Indeed, the addition of $1.00 is not a significant error that warrants the remand of the Equitable Distribution Order. And if this error was the sole error committed by the trial court, we would not remand. However, as the Equitable Distribution Order is being remanded due to other errors of the trial court, this error may also be corrected. That portion of the Equitable Distribution Order is reversed and remanded for an entry of $ 0.00 value for the three life insurance policies.
4. Classification, Valuation, and Distribution of Vehicle Leases
Husband argues that the trial court erred in failing to address two vehicle leases which the parties stipulated were marital property . More specifically, in their schedules of property, the leases were listed as marital property with no value ($ 0.00). The leases were also listed as marital debt, having balances of $ 9,093.50 and $ 49,253.36 as of the date of separation for Husband's Porsche and Wife's Maserati, respectively. Wife contends that the leases were not debts subject to distribution but were ongoing expenses that Husband was obligated to continue while Husband contends that the leases were marital debt that he unilaterally paid down to $ 3,848.00 and $ 1,997.74, respectively, from the date of separation to the date of trial.
In his brief, Husband also mentions a vehicle lease for a Porsche which the couple entered into for their son. However, as this lease was not included in the parties' schedule of assets and debts, the trial court did not have an obligation to classify, value, and distribute the lease of the son's Porsche. N.C. Gen. Stat. § 50-20 (2018). Likewise, we do not address Husband’s arguments as they pertain to the son’s Porsche.
See Dalgewicz v. Dalgewicz , in which our Court stated that "[b]ecause the vehicle was leased, neither plaintiff nor defendant had any ownership or equity interest in it, and therefore the trial court was prohibited from classifying and valuing it as a marital asset." 167 N.C. App 412, 423, 606 S.E.2d 164, 171 (2004) (citing Fox v. Fox , 103 N.C. App. 13, 18, 404 S.E.2d 354, 356 (1991) ). But see Hunley v. Hunley , 2003 N.C. App. LEXIS 1678, 2003 WL 21961396, *11-12 (N.C. Ct. App. Aug. 19, 2003) (affirming the classification, valuation, and distribution of the balance of a vehicle lease as a marital debt).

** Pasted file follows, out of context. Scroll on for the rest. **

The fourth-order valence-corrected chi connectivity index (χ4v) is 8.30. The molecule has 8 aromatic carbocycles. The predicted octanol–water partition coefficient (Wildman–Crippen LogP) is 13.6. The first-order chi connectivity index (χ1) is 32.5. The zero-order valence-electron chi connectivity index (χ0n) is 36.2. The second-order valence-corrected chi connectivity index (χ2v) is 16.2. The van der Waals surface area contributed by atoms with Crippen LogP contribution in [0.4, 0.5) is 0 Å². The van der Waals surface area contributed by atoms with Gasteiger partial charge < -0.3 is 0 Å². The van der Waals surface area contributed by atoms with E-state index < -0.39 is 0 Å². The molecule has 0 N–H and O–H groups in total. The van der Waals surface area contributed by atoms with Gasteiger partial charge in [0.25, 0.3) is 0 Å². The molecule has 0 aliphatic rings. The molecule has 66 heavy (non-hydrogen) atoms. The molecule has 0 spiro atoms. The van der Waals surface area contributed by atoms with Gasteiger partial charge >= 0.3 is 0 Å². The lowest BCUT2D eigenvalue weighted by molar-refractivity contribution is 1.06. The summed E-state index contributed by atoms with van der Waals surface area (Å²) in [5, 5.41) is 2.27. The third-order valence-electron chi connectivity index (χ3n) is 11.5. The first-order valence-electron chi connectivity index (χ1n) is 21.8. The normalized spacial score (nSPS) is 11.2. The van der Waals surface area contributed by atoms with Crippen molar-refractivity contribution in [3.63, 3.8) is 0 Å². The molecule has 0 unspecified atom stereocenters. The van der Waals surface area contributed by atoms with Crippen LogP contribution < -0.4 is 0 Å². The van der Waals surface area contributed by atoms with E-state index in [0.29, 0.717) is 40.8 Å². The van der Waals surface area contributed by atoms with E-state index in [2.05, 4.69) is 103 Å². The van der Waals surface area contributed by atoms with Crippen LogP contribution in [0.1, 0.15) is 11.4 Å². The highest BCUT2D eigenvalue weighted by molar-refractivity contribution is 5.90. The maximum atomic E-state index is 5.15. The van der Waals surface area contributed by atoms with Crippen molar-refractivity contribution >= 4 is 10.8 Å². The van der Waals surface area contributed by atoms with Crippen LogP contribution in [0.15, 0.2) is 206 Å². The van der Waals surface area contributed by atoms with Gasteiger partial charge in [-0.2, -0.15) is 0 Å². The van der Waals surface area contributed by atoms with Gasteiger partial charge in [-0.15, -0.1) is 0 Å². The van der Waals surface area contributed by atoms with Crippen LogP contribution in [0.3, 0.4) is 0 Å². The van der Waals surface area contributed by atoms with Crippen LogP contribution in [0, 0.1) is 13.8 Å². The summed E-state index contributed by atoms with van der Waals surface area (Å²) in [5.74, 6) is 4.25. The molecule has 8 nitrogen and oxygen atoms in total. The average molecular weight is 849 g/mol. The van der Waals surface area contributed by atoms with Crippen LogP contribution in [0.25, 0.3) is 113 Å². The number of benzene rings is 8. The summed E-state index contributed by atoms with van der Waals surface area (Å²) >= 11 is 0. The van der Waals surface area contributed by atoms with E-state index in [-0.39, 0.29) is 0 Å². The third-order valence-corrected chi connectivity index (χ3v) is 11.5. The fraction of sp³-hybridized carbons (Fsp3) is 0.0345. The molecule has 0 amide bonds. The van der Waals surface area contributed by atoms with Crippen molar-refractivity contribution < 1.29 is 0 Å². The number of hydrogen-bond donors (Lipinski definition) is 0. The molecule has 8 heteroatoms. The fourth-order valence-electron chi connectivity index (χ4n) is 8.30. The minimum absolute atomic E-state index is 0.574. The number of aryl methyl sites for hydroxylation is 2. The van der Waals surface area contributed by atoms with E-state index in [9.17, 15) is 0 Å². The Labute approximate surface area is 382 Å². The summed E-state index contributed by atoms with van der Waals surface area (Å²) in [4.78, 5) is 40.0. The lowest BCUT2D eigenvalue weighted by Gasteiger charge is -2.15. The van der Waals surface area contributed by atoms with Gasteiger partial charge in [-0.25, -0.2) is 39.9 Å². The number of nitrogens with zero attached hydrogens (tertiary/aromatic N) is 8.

Wife cites to the parties' Post-Separation Support Order, which ordered Husband to "maintain the lease on [Wife’s] car, namely the Maserati, making full and timely payments on the same thru 1/31/16" in support of her contention that the vehicle leases are not marital or divisible debt. Indeed, Section 50-20(f) of our General Statutes provides that "[t]he court shall provide for an equitable distribution without regard to alimony for either party[.]" N.C. Gen. Stat. § 50-20(f) (2018) ; see Hill v. Hill , 229 N.C. App. 511, 519-20, 748 S.E.2d 352, 359 (2013) (stating that since post-separation payments on the marital home "were [support payments] ordered pursuant to a post-separation support order[,]" "they were not divisible property and the trial court did not err in failing to find them to be divisible property"). Since the Post-Separation Support Order ordered Husband to maintain the lease of Wife’s vehicle through January 31, 2016, any payments made from the date of separation to that date cannot be divisible property to be divided. Moreover, it is stipulated that the lease of Husband's Porsche was paid for by his employer. Therefore, the lease of the Porsche and the payments thereto are also not marital nor divisible debt. However, any payments on the Maserati lease made by Husband after January 31, 2016 are divisible property to be valued and distributed equitably. Thus, the trial court erred in failing to include findings of fact and conclusions of law regarding the lease of Wife's Maserati and payments made after January 31, 2016, which would have been divisible property. This issue is remanded to the trial court for consideration.
5. Valuation and Distribution of Practice Shares
Both parties take issue with the trial court’s valuation and distribution of Husband’s shares in his medical practice. Husband argues that the trial court abused its discretion by improperly valuing his shares in the practice. Wife argues that the trial court erred by failing to value and distribute the appreciation of Husband’s shares from the date of separation to the date of trial.